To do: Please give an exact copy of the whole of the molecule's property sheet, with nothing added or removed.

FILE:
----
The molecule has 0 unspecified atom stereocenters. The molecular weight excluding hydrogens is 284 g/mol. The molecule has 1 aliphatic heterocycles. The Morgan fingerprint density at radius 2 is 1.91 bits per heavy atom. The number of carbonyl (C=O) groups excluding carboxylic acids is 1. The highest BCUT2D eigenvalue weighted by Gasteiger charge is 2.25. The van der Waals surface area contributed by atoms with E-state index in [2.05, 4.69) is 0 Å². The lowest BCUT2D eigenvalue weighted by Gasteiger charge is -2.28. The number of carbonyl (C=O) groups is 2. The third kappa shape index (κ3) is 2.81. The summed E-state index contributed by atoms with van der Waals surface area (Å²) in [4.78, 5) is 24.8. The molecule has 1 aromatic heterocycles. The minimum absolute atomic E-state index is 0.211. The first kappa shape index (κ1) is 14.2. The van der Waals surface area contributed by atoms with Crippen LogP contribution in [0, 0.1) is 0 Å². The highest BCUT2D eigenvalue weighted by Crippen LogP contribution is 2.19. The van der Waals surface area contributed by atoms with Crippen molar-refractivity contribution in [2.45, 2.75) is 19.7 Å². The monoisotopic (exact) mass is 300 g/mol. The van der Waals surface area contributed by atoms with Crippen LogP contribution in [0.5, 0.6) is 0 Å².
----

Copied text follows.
The molecule has 0 unspecified atom stereocenters. The molecular weight excluding hydrogens is 284 g/mol. The molecule has 1 aliphatic heterocycles. The Morgan fingerprint density at radius 2 is 1.91 bits per heavy atom. The number of carbonyl (C=O) groups excluding carboxylic acids is 1. The highest BCUT2D eigenvalue weighted by Gasteiger charge is 2.25. The van der Waals surface area contributed by atoms with E-state index in [2.05, 4.69) is 0 Å². The lowest BCUT2D eigenvalue weighted by Gasteiger charge is -2.28. The number of carbonyl (C=O) groups is 2. The third kappa shape index (κ3) is 2.81. The summed E-state index contributed by atoms with van der Waals surface area (Å²) in [4.78, 5) is 24.8. The molecule has 1 aromatic heterocycles. The minimum absolute atomic E-state index is 0.211. The first kappa shape index (κ1) is 14.2. The van der Waals surface area contributed by atoms with Crippen LogP contribution in [0, 0.1) is 0 Å². The highest BCUT2D eigenvalue weighted by Crippen LogP contribution is 2.19. The van der Waals surface area contributed by atoms with Crippen molar-refractivity contribution in [2.45, 2.75) is 19.7 Å². The monoisotopic (exact) mass is 300 g/mol. The van der Waals surface area contributed by atoms with Crippen LogP contribution in [0.5, 0.6) is 0 Å².